Challenges of soldering heat dissipating elements

High-copper metallized components and PCBs act as heat sinks: they create a heat dissipation effect that draws heat away from the soldering tip, making it difficult to deliver to the solder point.


In consumer and industrial electronics, solders made of tin, silver and copper (SAC) alloys have become the industry standard for lead-free soldering. In combination with multilayer PCBs and components made for heat dissipation based on metallized lead frames, today's electronics require special, powerful solutions for manual soldering.

Metallized components and PCBs act as heat sinks: they create a heat dissipation effect that draws heat away from the soldering tip, making it difficult to get it to the solder point. To better understand the heat dissipation effect, think about a large copper pan - if the heat is applied to one small point in the pan (the equivalent of a soldering iron tip to a copper sheet) it spreads until the entire pan is hot enough for cooking.

Similarly, the heat dissipation effect makes soldering difficult by drawing heat away from the soldering tip, which requires a special solution to heat both the component and the PCB and consequently melt the solder.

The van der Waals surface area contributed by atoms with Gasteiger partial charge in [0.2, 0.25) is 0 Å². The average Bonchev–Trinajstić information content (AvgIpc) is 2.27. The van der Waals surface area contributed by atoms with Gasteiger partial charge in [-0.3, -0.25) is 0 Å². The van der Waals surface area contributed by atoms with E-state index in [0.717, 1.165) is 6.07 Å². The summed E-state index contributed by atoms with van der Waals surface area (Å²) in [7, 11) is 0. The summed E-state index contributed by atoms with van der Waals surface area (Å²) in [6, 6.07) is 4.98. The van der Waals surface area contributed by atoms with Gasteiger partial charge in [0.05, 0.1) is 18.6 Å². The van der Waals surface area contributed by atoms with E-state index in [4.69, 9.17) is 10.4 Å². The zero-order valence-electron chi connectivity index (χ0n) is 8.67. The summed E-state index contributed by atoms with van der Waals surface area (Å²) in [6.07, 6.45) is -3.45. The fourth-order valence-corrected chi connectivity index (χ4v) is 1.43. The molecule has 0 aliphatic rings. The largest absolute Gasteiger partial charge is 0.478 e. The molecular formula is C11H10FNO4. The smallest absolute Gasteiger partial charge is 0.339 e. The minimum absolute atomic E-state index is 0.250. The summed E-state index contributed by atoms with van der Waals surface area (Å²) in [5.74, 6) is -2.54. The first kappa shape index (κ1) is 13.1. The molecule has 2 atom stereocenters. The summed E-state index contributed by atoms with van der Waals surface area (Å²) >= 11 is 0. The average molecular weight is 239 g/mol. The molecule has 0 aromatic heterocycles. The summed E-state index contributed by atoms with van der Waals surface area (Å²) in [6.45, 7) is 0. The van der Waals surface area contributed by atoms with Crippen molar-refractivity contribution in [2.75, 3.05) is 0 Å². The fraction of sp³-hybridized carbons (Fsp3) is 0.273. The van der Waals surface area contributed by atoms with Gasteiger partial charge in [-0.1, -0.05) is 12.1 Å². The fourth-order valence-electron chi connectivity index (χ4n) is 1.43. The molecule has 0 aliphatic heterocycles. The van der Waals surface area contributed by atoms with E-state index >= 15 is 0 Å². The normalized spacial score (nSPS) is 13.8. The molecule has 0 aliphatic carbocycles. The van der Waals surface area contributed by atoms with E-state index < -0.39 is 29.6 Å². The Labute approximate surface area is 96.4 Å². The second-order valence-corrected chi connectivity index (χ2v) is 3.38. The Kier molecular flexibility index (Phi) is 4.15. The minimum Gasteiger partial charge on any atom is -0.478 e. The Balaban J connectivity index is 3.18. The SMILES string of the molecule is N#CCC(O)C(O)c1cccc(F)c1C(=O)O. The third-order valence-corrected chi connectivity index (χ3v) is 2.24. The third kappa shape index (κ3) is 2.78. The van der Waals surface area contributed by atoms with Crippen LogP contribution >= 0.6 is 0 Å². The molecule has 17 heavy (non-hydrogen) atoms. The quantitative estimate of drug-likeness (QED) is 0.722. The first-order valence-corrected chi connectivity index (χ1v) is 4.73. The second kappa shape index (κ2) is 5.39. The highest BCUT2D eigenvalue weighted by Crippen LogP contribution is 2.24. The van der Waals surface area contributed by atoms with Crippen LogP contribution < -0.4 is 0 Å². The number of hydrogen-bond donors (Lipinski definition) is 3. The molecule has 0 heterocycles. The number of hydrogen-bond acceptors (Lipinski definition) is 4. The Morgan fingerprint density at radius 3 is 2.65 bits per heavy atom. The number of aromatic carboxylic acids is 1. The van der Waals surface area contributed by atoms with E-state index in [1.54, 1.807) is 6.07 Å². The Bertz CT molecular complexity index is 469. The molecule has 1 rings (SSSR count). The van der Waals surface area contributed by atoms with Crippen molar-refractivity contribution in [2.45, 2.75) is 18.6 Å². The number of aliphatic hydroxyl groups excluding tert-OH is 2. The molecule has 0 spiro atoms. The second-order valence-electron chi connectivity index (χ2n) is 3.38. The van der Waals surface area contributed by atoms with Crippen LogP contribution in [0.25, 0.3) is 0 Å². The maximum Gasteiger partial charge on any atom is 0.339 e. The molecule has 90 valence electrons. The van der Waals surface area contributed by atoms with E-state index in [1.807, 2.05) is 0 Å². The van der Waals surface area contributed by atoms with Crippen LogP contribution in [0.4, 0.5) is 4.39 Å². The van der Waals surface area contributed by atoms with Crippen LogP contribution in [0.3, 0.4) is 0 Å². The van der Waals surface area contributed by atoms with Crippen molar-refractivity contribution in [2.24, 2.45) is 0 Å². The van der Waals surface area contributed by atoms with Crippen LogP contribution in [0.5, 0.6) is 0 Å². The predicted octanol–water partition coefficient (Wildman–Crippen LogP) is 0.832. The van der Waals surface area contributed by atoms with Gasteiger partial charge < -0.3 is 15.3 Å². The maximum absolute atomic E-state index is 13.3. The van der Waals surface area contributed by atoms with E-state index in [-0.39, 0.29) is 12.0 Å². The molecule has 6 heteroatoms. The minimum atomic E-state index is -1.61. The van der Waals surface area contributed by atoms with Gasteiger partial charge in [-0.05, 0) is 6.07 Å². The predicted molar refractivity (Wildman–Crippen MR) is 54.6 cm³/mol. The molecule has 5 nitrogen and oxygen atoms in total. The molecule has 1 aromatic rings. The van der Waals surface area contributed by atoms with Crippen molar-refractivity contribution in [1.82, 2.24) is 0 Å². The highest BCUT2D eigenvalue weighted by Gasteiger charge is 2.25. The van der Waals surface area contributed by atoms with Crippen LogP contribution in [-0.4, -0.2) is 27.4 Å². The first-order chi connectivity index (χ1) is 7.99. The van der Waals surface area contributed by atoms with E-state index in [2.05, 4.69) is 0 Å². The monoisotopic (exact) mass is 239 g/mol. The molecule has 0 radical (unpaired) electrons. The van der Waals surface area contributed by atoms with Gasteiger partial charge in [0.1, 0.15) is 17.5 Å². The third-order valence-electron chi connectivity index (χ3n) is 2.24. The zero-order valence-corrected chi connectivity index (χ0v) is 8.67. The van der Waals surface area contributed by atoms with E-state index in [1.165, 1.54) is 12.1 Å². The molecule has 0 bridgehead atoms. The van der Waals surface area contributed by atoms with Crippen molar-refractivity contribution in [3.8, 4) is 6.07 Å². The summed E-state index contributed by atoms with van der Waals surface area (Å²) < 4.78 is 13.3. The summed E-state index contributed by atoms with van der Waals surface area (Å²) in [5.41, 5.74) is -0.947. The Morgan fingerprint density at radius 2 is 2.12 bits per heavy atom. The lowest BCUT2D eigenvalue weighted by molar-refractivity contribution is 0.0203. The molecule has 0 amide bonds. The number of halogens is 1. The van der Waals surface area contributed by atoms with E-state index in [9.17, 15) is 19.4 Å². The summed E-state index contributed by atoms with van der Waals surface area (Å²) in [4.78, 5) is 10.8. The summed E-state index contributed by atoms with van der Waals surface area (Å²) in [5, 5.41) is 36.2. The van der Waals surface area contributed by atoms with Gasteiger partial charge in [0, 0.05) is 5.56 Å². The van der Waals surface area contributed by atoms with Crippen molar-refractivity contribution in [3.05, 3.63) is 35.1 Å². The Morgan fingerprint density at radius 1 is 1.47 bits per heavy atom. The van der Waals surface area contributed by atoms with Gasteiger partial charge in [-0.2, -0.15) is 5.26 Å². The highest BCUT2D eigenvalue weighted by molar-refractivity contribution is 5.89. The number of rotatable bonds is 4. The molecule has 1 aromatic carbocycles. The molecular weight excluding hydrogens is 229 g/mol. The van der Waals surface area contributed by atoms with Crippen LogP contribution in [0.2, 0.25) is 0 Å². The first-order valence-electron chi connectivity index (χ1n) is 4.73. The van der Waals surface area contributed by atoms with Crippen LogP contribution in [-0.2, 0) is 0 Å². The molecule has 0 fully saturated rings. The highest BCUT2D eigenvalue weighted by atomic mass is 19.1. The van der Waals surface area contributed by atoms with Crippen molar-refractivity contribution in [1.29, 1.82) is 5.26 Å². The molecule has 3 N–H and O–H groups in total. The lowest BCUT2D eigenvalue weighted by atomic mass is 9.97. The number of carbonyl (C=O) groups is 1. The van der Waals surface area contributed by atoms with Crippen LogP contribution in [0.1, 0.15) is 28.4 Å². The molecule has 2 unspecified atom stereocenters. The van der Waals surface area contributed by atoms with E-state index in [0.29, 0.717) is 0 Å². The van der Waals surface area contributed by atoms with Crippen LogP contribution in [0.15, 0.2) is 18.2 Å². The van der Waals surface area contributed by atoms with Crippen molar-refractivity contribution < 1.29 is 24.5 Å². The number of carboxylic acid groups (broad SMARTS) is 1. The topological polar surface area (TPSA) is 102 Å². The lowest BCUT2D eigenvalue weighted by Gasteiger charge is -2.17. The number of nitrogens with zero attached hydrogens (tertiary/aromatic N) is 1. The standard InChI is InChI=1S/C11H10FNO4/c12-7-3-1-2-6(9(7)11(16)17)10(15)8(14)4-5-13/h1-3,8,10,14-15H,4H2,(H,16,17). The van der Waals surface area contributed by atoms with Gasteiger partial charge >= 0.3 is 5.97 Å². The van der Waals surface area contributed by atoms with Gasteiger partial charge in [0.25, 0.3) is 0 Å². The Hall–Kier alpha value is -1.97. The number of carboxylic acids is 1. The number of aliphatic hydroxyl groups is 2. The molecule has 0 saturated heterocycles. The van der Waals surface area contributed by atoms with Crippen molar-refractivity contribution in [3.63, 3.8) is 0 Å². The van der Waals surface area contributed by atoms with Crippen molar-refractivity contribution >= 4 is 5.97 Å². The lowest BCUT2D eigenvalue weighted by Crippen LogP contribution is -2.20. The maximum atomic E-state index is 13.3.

The heat dissipation effect is visible with high power transistors such as TO-220, as well as multi-layer printed circuit boards and PCBs with large, metallized ground planes. Another type of PCB that exhibits a heat dissipation effect is the insulated metal substrate (IMS), commonly used in LED lighting and other applications that generate significant amounts of heat. They are created by applying layers of conductive and non-conductive adhesives to a metal plate, effectively removing heat from components that generate large amounts of it. However, manual soldering of IMS boards can be extremely difficult due to their massive metal backing.


Other components difficult to solder